To assess the effect of intramuscular botulinum toxin type A (BoNT-A) injections on pain, function/disability, global perceived effect, and quality of life (QOL) in adults with neck pain (NP).
We searched Central, Medline, and Embase databases up to June 2010. A minimum of 2 authors independently selected articles, abstracted data, and assessed risk of bias and clinical applicability. We estimated standard mean differences (SMD) with 95% CI, relative risks (RR), and performed metaanalyses (SMDp) using a random-effects model for nonheterogeneous data. The approach of the Grading of Recommendations Assessment, Development, and Evaluation working group summarizes the quality of evidence.
We selected 14 trials. High-quality evidence suggested BoNT-A was no better than saline at 4 weeks [4 trials/183 participants; SMDp −0.21 (95% CI −0.50 to 0.07)] and 6 months for chronic NP. Moderate-quality evidence showed a similar effect for subacute/chronic whiplash-associated disorder (WAD) on pain [4 trials/122 participants; SMDp −0.21 (95% CI −0.57 to 0.15)], disability, and QOL. Very low-quality evidence indicated BoNT-A combined with exercise and analgesics was not significant for chronic NP reduction at 4 weeks [3 trials/114 participants; SMDp −0.08 (95% CI −0.45 to 0.29)] but was at 6 months [2 trials/43 participants; SMDp −0.66 (95% CI −1.29 to −0.04)].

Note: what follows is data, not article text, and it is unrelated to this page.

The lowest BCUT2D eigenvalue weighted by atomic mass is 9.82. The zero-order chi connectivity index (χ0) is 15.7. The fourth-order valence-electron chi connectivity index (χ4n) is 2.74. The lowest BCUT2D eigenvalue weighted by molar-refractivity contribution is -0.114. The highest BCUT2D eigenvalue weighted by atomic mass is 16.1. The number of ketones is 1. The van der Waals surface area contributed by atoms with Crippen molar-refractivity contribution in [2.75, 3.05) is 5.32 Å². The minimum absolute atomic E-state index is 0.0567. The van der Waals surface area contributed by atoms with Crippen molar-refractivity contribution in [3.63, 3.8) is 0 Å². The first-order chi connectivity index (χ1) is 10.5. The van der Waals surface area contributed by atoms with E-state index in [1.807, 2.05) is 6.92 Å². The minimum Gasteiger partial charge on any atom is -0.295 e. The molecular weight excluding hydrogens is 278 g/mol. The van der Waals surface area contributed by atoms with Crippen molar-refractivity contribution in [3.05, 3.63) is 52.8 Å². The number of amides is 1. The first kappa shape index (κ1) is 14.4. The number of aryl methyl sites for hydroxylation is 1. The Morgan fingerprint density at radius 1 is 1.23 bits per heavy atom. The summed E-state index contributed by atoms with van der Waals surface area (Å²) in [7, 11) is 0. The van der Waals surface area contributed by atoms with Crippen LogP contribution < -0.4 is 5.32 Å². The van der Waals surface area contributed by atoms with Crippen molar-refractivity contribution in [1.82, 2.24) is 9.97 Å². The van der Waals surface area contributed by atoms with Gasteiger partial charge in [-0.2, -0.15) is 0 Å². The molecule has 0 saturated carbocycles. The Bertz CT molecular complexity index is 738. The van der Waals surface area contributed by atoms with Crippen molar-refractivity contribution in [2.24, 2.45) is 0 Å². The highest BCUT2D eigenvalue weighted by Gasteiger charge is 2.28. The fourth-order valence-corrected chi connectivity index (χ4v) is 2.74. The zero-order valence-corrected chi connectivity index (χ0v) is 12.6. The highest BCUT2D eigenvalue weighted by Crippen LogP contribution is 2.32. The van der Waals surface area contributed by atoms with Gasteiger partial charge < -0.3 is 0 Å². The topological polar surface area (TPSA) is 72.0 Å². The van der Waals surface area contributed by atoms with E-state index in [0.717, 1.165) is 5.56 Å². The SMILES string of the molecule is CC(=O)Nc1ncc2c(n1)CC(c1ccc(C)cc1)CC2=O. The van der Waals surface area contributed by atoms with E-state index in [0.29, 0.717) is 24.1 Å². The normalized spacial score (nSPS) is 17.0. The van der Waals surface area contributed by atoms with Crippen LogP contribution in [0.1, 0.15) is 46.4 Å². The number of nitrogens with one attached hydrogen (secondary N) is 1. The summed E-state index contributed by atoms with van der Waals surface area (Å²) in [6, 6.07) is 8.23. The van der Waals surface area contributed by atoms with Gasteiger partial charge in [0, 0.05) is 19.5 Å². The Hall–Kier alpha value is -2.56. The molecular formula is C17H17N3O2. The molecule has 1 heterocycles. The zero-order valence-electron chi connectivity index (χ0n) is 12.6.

Current evidence does not confirm a clinically or statistically significant benefit of BoNT-A used alone on chronic NP in the short term or on subacute/chronic WAD pain, disability, and QOL. Larger trials, subgroups, and predictors of responses defined
a priori(to facilitate selection of patients most likely to benefit) and factorial designs to explore BoNT as an adjunct treatment to physiotherapeutic exercise and analgesics are needed.